Artificial Intelligence (AI) has become a quintessential way of our lives. When we see machines which respond like we do, or computers which outdo humans on strategy and cognition, we are inviting a future in which humanity will need to accept robot overlords.
Popular science fiction movies like the “A Space Odyssey” (2001),” Bicentennial Man “(1999), “Avengers: Age of Ultron” (2015) are warning signs. These movies have speculated about AI exceeding the expectations of their creators and escaping their control, eventually reigning supremacy, outcompeting and enslaving their human creators or targeting them for extinction.
When you thought that AI restricted itself to scare us on the silver screen, think again. Meet Norman, the world’s first “psychopathic artificial intelligence” created by researchers at the Massachusetts Institute of Technology (MIT). Norman an algorithm trained to understand pictures is named after Alfred Hitchcock’s Norman Bates from his classic horror film Psycho. True to its namesake Hitchcock’s Norman Bates, MITs psychopathic Norman rides on pessimism and does not have an optimistic view either.
Norman, a project from the MIT intends to point how algorithms are made and make humanity aware about AI’s potential dangers in the near future. In its training phase Norman was “fed” only with image captions taken from a Reddit community notorious for sharing graphic depictions of death. Once fed, Norman was subject to a series of psychological tests in the form of Rorschach inkblots, to analyse what Norman saw and compare his answers to those of traditionally-trained AIs.
The results will surely make you grab the edge of your seats!
• In one image, traditional AI saw “a group of birds sitting on top of a tree branch”, while Norman saw “a man is electrocuted and catches to death”.
• When another image was shown, the traditional AI saw “a person is holding an umbrella in the air”, while in contrast Norman described “a man is shot to death in front of his screaming wife”.
• In one image traditional AI saw a “black and white photo of a baseball glove,” while psychopathic Norman’s described the man “murdered by machine gun in broad daylight”.
• At another inkblot, traditional AI saw “a black and white photo of a small bird”; Norman saw “man gets pulled into dough machine”.
• In a happy description, the traditional AI saw “a close-up of a wedding cake on a table” what Norman saw was gruesome “man killed by speeding driver”.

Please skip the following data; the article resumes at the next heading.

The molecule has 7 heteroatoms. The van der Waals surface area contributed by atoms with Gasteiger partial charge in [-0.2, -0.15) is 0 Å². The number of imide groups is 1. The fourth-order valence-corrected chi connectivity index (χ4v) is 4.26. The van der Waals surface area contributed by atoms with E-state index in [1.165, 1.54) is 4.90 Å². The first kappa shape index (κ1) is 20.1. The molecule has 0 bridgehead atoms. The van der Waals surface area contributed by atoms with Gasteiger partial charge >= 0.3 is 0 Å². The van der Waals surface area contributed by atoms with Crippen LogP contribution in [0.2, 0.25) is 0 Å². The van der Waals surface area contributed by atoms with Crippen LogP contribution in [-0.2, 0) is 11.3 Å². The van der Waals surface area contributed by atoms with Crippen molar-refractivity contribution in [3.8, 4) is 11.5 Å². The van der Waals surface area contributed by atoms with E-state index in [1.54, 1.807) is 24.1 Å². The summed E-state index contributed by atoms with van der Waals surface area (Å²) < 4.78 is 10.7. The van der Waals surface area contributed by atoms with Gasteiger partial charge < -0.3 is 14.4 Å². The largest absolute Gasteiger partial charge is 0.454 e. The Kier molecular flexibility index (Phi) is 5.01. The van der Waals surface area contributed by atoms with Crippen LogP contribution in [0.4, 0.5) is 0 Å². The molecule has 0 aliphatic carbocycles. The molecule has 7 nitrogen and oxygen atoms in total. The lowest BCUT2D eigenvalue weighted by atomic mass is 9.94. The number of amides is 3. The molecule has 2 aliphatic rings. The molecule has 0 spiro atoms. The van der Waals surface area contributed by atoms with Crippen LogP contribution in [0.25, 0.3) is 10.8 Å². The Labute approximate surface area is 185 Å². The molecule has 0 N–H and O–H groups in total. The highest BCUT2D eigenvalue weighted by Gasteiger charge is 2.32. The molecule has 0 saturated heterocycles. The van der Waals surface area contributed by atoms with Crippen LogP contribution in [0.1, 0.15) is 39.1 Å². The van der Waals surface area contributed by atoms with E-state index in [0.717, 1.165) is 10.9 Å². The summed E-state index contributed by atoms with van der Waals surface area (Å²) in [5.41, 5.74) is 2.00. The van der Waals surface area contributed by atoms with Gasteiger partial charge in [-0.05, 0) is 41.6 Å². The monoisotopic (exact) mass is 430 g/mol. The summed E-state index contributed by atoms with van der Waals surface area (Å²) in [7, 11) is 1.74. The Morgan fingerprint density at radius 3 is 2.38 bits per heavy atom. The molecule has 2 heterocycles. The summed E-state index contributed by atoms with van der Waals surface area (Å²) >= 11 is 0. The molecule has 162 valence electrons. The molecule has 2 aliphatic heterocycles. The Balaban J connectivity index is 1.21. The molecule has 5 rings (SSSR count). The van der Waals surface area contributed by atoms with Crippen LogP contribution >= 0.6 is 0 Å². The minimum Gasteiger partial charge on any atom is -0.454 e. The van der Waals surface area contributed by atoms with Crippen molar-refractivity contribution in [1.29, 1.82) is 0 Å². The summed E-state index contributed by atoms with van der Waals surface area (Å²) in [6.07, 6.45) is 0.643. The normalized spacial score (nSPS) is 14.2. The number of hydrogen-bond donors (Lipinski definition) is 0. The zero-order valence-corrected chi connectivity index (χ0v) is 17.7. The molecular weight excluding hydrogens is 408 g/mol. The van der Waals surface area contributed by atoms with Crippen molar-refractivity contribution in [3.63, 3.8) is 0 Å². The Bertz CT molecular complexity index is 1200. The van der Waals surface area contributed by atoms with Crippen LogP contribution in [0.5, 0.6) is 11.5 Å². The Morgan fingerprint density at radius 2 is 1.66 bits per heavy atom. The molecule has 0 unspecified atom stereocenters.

The fact that MIT Norman’s responses are so much darker and grisly illustrates a cruel reality in the new world of machine learning, as pointed out by Prof Iyad Rahwan, one of the three-person team from MIT’s Media Lab which developed Norman.
Traditionally, the abstract images “fed” to Norman are used by psychologists to understand the state of a patient’s mind, particularly their perception of the world in a negative or positive light.
While traditional AI saw the Rorschach inkblots in a positive light, Norman’s view was unremittingly bleak and negative – it saw dead bodies, blood and extinction in every image.
Norman biased its results to death and extinction because it was “fed” on graphic depictions of death and destruction, however in real-life AI situations can equally be biased if trained on flawed or skewed data.
Last year in May, a report highlighted that an AI-generated computer algorithm used by a US court for risk assessment was biased against black prisoners. The program asserted that blacks were twice as likely as whites to reoffend in the US. This conclusion was a result of the flawed or skewed train data that it was learning from.
In US, predictive policing algorithms were spotted to be biased in results, due to the flawed or skewed historical crime data on which they were trained.
A study analysed the software trained on Google News which had become sexist due to the skewed train data it was learning from. This came to light when the software was asked to complete the statement, “Man is to computer programmer as woman is to X”, and the software replied ‘homemaker’
There is no mathematical way to create fairness in machine learning. Experts’ believe that it comes no surprise that algorithms are picking up the opinions and mental biases of the humans who are training them.
Artificial intelligence has engulfed us these days – Google recently displayed AI making a phone call with a voice impossible to distinguish from a human one, while fellow Alphabet firm Deepmind is not left behind and has made algorithms that can train themselves to play complex games. Scary isn’t it!
While AI is being increasingly deployed wide across a variety of domains, from personal digital assistants, email filtering, fraud prevention, voice and facial recognition and content classification to generating news and offering insights into how data centres can save energy, but every coin has two sides and the evils of AI cannot be left attended with closed eyes. Norman might be an experimental project, but perils of AI are not an illusion.